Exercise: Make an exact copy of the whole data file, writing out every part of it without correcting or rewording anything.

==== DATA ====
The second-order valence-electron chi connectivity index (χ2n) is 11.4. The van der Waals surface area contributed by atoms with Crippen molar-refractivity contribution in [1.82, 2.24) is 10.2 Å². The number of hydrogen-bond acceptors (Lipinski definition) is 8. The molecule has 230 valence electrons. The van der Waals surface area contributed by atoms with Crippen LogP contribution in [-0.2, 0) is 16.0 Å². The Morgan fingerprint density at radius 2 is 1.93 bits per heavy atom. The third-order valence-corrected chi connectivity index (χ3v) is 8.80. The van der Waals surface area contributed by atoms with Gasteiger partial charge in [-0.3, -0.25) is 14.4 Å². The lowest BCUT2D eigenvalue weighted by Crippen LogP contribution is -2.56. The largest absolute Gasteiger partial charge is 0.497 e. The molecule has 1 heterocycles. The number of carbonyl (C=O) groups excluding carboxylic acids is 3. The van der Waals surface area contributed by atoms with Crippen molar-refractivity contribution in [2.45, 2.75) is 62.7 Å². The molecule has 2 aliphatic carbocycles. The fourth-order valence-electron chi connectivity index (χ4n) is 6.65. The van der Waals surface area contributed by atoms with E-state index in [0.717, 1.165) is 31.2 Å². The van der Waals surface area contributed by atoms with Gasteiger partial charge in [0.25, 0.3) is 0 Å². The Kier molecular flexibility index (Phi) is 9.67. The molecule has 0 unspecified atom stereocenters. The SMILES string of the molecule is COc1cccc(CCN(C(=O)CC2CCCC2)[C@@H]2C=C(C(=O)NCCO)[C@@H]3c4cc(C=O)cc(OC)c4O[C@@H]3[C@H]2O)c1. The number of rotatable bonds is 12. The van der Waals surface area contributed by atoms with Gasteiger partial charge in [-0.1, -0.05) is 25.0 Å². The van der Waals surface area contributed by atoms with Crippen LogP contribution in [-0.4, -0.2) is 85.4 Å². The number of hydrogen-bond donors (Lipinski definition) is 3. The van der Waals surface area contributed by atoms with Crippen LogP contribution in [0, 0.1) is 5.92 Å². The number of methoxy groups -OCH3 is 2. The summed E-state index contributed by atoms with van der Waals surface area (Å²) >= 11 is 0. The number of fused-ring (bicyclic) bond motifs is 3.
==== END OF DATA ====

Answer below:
The second-order valence-electron chi connectivity index (χ2n) is 11.4. The van der Waals surface area contributed by atoms with Crippen molar-refractivity contribution in [1.82, 2.24) is 10.2 Å². The number of hydrogen-bond acceptors (Lipinski definition) is 8. The molecule has 230 valence electrons. The van der Waals surface area contributed by atoms with Crippen LogP contribution in [-0.2, 0) is 16.0 Å². The Morgan fingerprint density at radius 2 is 1.93 bits per heavy atom. The third-order valence-corrected chi connectivity index (χ3v) is 8.80. The van der Waals surface area contributed by atoms with Gasteiger partial charge in [-0.3, -0.25) is 14.4 Å². The lowest BCUT2D eigenvalue weighted by Crippen LogP contribution is -2.56. The largest absolute Gasteiger partial charge is 0.497 e. The molecule has 1 heterocycles. The number of carbonyl (C=O) groups excluding carboxylic acids is 3. The van der Waals surface area contributed by atoms with Crippen molar-refractivity contribution in [2.45, 2.75) is 62.7 Å². The molecule has 2 aliphatic carbocycles. The fourth-order valence-electron chi connectivity index (χ4n) is 6.65. The van der Waals surface area contributed by atoms with E-state index in [0.717, 1.165) is 31.2 Å². The van der Waals surface area contributed by atoms with Gasteiger partial charge in [0.25, 0.3) is 0 Å². The Kier molecular flexibility index (Phi) is 9.67. The molecule has 0 unspecified atom stereocenters. The SMILES string of the molecule is COc1cccc(CCN(C(=O)CC2CCCC2)[C@@H]2C=C(C(=O)NCCO)[C@@H]3c4cc(C=O)cc(OC)c4O[C@@H]3[C@H]2O)c1. The number of rotatable bonds is 12. The van der Waals surface area contributed by atoms with Gasteiger partial charge in [-0.1, -0.05) is 25.0 Å². The van der Waals surface area contributed by atoms with Crippen LogP contribution in [-0.4, -0.2) is 85.4 Å². The number of hydrogen-bond donors (Lipinski definition) is 3. The van der Waals surface area contributed by atoms with Crippen LogP contribution in [0, 0.1) is 5.92 Å². The number of methoxy groups -OCH3 is 2. The summed E-state index contributed by atoms with van der Waals surface area (Å²) >= 11 is 0. The number of fused-ring (bicyclic) bond motifs is 3.